Thursday, March 8

Protesters, critics line up to take shots at minister on women's day

OTTAWA (CP) - International Women's Day became Beat Up On Bev Oda Day, as politicians and advocacy groups lined up to blast the Conservative cabinet minister for cuts and mandate changes at Status of Women Canada.

Oda's constituency office in Bowmanville, Ont. was occupied for several hours Thursday by members of the Public Service Alliance of Canada protesting the moves.
A day earlier, Oda had announced a $5-million increase in grants the agency distributes for women's projects. The money amounts to a redirection of a $5-million cut to Status of Women's administrative budget last September, resulting in the closure of 12 of 16 regional offices on April 1.

The government has also changed the criteria for what projects receive funding. Advocacy and research projects will no longer be eligible for grants, in favour of groups providing direct services to women.

And perhaps most controversially, the word equality has been removed from literature related to the agency. Oda has argued that the word is unnecessary in a country where men and women are considered equal by law.

In an interview Thursday, Oda said increasing funding for service-oriented grants is part of the government's focus on delivering results for Canadians. She used the example of a project in Prince George, B.C. that works to get young sex trade workers off the streets and into meaningful jobs.

"With the more money for the programs, more women are going to be able to receive direct help in the communities that they live in and receive help in making a difference in their lives," Oda said.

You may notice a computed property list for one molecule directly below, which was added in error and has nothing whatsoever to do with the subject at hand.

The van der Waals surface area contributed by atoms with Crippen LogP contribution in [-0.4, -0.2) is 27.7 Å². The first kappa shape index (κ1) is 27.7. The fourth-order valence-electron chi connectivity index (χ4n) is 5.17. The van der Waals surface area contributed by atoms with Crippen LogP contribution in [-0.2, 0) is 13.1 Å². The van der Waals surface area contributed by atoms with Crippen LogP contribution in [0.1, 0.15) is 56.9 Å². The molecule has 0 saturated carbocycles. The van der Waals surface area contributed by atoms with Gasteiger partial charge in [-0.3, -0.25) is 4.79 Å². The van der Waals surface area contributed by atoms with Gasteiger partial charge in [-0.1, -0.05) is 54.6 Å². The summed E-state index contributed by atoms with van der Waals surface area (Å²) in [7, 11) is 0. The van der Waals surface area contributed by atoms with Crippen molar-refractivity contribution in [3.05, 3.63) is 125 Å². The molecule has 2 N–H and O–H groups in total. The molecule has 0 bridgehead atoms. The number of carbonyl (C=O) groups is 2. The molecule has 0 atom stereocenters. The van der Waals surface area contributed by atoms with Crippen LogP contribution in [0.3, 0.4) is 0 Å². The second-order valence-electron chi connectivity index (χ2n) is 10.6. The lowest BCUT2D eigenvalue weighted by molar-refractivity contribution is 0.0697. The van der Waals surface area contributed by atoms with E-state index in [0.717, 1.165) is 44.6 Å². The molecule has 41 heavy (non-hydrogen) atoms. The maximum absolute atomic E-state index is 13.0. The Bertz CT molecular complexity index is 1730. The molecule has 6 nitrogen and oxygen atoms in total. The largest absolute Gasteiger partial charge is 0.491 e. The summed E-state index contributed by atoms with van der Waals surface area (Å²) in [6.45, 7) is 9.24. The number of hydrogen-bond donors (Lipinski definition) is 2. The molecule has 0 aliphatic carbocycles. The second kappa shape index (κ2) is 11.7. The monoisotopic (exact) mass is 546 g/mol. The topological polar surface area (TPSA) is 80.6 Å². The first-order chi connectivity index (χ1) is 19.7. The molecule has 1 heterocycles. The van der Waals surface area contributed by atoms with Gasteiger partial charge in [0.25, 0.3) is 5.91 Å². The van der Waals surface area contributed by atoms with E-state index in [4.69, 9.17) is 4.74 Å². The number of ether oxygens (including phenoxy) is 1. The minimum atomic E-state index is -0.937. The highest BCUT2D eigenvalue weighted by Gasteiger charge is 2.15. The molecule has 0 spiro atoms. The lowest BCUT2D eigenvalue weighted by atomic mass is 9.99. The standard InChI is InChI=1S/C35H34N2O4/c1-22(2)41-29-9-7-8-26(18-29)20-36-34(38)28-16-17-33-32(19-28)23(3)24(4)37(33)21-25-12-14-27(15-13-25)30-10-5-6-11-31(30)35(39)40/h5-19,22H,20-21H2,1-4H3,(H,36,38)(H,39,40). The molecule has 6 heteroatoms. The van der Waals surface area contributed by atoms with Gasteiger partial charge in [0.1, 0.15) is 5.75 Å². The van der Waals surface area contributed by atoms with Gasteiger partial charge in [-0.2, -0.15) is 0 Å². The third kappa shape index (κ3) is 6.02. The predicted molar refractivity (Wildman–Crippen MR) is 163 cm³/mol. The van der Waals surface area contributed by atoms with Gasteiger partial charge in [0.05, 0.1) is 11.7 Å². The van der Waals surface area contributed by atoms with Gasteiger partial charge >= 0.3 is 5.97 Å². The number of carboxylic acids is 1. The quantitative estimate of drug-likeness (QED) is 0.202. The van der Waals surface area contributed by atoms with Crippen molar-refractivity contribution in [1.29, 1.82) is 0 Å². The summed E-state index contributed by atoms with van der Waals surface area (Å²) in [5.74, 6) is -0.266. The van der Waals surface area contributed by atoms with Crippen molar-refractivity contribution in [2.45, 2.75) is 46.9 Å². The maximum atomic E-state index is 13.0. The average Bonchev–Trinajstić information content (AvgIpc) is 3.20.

But the changes in funding criteria are still a sore spot among women's equality advocates, many of whom appeared before the Status of Women parliamentary committee this winter to say their work will be profoundly affected.

Paulette Senior, chief executive officer of YWCA Canada, said her organization has been doing both service delivery and research/advocacy work for decades. She pointed to the organization's major study on women's shelters, conducted with the help of Status of Women funding, as an example of how research can actually help make services more effective.

The third phase of that study, on how to implement the findings, will likely not be funded under the new guidelines.

"All these things are inextricably linked," Senior said in an interview.

"How do we know the services we're providing are effective if we don't do any research?".

Opposition parties wrote off Oda's funding announcement as a public relations exercise.

"Taking money that they have already cut, putting it back in and labelling it as 'new' money is the most obvious ploy yet by this government," said Liberal MP Maria Minna.

"They needed something to announce on International Women's Day, and it just happens to conveniently fall before a possible election."

Said NDP MP Irene Mathyssen: "We are moving backwards rather than forwards. Instead of promoting women's equality in Canada, the Conservative government is abandoning its obligation to 52% of the population."

Oda said she finds it difficult to understand some of the "hyperbole" surrounding the changes at her agency. While some groups have predicted they'll have to close their doors because of the shift in funding criteria, Oda underlined that it has always been projects that were given grants, not organizations themselves.

"Unless the organizations were using the funds for their ongoing operations, why would the organization have to close down? It means that a particular project that they applied for would not be able to go ahead."

A new poll suggested Thursday that the Conservatives are gaining support among women voters.

The Decima poll conducted for the Canadian Press suggested that for the first time in five months as many women - 31 per cent - would vote for the Conservatives as for the Liberals.

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